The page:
Maps as politics

Manan Daga
West Bengal National University of Juridical Sciences
B.A. LL.B. (Hons.) candidate

Synopsis: Maps and their significance have been reduced to mere pieces of paper in the current technological era. This blog post demonstrates the enduring significance of maps by analysing the India-China border dispute, and elaborates on the general usage of maps in international law.

Keywords: maps, India, China, border disputes, International Court of Justice (ICJ)

Usage of maps in international law

Historical maps are most commonly used as evidence in legal proceedings. Nevertheless, the relevance of maps is not restricted to use as evidence in court as a question of law or question of fact, but maps can also be used as a legal fact and a legal act. A map can be adduced in the International Court of Justice (ICJ) during the oral proceedings relying on the expert opinion of a cartographer. It is governed by Article 50 and 51 of the ICJ Statute. The expert opinions are imperative since it is not practical to expect ICJ judges to learn cartography. A map is used to strengthen the legal conclusions to determine the intention of the legal obligations, which answers the question of law. Moreover, a map may become a legal fact when an obligation arises for drawing a map using a particular technique. Lastly, a map may become a legal act when it is an integral part of a treaty that is voluntarily entered into between two or more States.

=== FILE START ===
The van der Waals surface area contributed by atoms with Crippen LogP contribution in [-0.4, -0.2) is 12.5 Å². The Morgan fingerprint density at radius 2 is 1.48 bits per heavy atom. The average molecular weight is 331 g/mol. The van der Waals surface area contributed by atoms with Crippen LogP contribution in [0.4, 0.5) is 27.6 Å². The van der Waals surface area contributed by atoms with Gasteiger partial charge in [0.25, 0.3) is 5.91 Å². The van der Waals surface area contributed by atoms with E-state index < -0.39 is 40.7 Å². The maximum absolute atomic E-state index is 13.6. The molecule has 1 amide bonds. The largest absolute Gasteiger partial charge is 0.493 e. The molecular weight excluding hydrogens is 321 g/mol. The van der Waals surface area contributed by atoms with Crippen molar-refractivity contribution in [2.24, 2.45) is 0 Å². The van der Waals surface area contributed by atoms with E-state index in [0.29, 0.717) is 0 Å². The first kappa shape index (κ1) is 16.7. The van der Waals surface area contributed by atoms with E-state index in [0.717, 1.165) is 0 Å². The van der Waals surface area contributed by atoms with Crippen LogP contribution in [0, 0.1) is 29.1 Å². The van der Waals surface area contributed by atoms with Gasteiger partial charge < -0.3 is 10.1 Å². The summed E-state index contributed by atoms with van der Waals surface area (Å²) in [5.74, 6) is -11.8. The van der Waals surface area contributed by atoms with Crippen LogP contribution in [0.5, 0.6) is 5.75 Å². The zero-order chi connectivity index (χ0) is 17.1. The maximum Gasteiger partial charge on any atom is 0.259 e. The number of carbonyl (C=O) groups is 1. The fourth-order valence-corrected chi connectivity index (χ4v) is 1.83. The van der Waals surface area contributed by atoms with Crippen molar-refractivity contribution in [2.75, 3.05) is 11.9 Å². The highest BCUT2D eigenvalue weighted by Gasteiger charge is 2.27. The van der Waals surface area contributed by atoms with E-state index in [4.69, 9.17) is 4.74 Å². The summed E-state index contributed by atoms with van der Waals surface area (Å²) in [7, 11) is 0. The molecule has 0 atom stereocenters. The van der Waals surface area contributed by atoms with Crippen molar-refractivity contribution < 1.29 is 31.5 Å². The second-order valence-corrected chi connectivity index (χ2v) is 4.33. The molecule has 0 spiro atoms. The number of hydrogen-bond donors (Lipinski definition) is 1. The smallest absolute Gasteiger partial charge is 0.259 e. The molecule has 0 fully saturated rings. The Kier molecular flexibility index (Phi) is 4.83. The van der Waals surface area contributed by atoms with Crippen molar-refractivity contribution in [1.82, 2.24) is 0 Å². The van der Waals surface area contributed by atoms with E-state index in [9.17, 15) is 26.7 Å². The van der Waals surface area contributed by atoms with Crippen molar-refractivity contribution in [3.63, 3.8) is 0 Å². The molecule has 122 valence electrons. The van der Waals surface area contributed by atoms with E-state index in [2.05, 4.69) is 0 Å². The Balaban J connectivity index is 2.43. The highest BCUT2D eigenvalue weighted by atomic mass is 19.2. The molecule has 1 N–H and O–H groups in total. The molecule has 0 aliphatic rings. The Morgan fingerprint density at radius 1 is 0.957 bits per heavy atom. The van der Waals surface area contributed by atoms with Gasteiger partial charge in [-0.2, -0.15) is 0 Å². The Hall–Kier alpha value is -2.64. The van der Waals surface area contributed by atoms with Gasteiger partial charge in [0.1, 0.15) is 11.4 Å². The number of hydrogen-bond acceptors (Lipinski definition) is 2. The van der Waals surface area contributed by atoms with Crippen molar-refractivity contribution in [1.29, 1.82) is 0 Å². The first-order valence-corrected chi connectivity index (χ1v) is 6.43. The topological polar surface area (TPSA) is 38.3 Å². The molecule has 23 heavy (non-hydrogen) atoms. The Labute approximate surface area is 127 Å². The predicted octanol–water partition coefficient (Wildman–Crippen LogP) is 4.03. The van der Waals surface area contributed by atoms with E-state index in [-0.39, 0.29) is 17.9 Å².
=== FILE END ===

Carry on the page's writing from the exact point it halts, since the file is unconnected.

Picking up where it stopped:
Maps have been part and parcel of boundary disputes in the ICJ interminably, but their significance has been underrated.

The aforesaid examples are not exhaustive, and each of them has specific unresolved questions. This blog post only addresses maps as a question of fact. Maps have been part and parcel of boundary disputes in the ICJ interminably, but their significance has been underrated. In the landmark case concerning the Frontier Dispute, the judges opined that maps are a corroborative piece of evidence. By holding this, the chamber drifted from the principle that they are merely informative, and not constitutive of conferring title. The chamber held that maps could be used to corroborate the conclusion of the bench reached by using other means. In short, maps are considered as a piece of secondary evidence. Additionally, the method of taking maps as evidence is elaborated in the Libya v. Chad Territorial Dispute case.